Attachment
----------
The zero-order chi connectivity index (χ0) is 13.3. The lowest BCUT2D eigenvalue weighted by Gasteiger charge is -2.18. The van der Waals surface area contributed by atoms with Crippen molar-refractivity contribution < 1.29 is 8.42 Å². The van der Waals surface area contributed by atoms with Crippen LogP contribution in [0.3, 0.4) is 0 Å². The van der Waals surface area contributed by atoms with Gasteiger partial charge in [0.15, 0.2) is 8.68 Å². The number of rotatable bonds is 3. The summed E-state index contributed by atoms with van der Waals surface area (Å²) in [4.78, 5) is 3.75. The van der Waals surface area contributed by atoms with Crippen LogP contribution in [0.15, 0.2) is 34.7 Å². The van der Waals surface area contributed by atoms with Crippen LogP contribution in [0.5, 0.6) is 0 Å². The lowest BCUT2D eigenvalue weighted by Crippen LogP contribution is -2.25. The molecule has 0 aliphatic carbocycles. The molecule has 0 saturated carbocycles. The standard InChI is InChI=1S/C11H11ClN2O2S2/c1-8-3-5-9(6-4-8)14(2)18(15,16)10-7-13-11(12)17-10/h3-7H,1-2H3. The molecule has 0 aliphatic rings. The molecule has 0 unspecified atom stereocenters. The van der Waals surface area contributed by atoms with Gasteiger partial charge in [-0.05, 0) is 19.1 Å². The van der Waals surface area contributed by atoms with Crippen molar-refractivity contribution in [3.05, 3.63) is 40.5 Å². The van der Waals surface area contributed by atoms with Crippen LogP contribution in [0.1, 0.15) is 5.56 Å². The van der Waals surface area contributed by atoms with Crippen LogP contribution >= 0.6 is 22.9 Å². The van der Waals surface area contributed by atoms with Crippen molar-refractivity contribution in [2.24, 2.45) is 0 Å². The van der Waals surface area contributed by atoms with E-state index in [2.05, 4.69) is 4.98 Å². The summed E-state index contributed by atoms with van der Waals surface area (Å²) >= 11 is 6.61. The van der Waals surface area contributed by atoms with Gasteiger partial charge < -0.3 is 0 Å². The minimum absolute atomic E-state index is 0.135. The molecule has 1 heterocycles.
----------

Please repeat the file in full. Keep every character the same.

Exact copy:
The zero-order chi connectivity index (χ0) is 13.3. The lowest BCUT2D eigenvalue weighted by Gasteiger charge is -2.18. The van der Waals surface area contributed by atoms with Crippen molar-refractivity contribution < 1.29 is 8.42 Å². The van der Waals surface area contributed by atoms with Crippen LogP contribution in [0.3, 0.4) is 0 Å². The van der Waals surface area contributed by atoms with Gasteiger partial charge in [0.15, 0.2) is 8.68 Å². The number of rotatable bonds is 3. The summed E-state index contributed by atoms with van der Waals surface area (Å²) in [4.78, 5) is 3.75. The van der Waals surface area contributed by atoms with Crippen LogP contribution in [0.15, 0.2) is 34.7 Å². The van der Waals surface area contributed by atoms with Crippen LogP contribution in [0.5, 0.6) is 0 Å². The lowest BCUT2D eigenvalue weighted by Crippen LogP contribution is -2.25. The molecule has 0 aliphatic carbocycles. The molecule has 0 saturated carbocycles. The standard InChI is InChI=1S/C11H11ClN2O2S2/c1-8-3-5-9(6-4-8)14(2)18(15,16)10-7-13-11(12)17-10/h3-7H,1-2H3. The molecule has 0 aliphatic rings. The molecule has 0 unspecified atom stereocenters. The van der Waals surface area contributed by atoms with Gasteiger partial charge in [-0.05, 0) is 19.1 Å². The van der Waals surface area contributed by atoms with Crippen molar-refractivity contribution in [3.05, 3.63) is 40.5 Å². The van der Waals surface area contributed by atoms with Crippen LogP contribution in [0.1, 0.15) is 5.56 Å². The van der Waals surface area contributed by atoms with Crippen LogP contribution >= 0.6 is 22.9 Å². The van der Waals surface area contributed by atoms with Crippen molar-refractivity contribution in [2.24, 2.45) is 0 Å². The van der Waals surface area contributed by atoms with E-state index in [2.05, 4.69) is 4.98 Å². The summed E-state index contributed by atoms with van der Waals surface area (Å²) >= 11 is 6.61. The van der Waals surface area contributed by atoms with Gasteiger partial charge < -0.3 is 0 Å². The minimum absolute atomic E-state index is 0.135. The molecule has 1 heterocycles.